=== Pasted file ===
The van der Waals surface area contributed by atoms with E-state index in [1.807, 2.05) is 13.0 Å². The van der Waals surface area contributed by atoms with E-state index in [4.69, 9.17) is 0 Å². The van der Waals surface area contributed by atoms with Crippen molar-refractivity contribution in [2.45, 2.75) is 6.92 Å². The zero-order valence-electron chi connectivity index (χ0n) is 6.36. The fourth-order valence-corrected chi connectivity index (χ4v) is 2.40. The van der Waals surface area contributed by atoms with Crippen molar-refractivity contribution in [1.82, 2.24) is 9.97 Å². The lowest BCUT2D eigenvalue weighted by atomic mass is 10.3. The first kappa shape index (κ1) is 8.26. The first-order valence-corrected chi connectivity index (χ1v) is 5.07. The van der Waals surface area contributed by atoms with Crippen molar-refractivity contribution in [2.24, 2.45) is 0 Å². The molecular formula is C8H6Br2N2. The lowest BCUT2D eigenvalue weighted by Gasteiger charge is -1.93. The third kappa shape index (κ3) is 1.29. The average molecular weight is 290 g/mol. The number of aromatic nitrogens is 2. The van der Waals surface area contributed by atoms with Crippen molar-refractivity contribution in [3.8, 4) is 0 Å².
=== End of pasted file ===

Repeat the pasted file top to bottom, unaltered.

The van der Waals surface area contributed by atoms with E-state index in [1.807, 2.05) is 13.0 Å². The van der Waals surface area contributed by atoms with E-state index in [4.69, 9.17) is 0 Å². The van der Waals surface area contributed by atoms with Crippen molar-refractivity contribution in [2.45, 2.75) is 6.92 Å². The zero-order valence-electron chi connectivity index (χ0n) is 6.36. The fourth-order valence-corrected chi connectivity index (χ4v) is 2.40. The van der Waals surface area contributed by atoms with Crippen molar-refractivity contribution in [1.82, 2.24) is 9.97 Å². The lowest BCUT2D eigenvalue weighted by atomic mass is 10.3. The first kappa shape index (κ1) is 8.26. The first-order valence-corrected chi connectivity index (χ1v) is 5.07. The van der Waals surface area contributed by atoms with Crippen molar-refractivity contribution in [2.24, 2.45) is 0 Å². The molecular formula is C8H6Br2N2. The lowest BCUT2D eigenvalue weighted by Gasteiger charge is -1.93. The third kappa shape index (κ3) is 1.29. The average molecular weight is 290 g/mol. The number of aromatic nitrogens is 2. The van der Waals surface area contributed by atoms with Crippen molar-refractivity contribution in [3.8, 4) is 0 Å².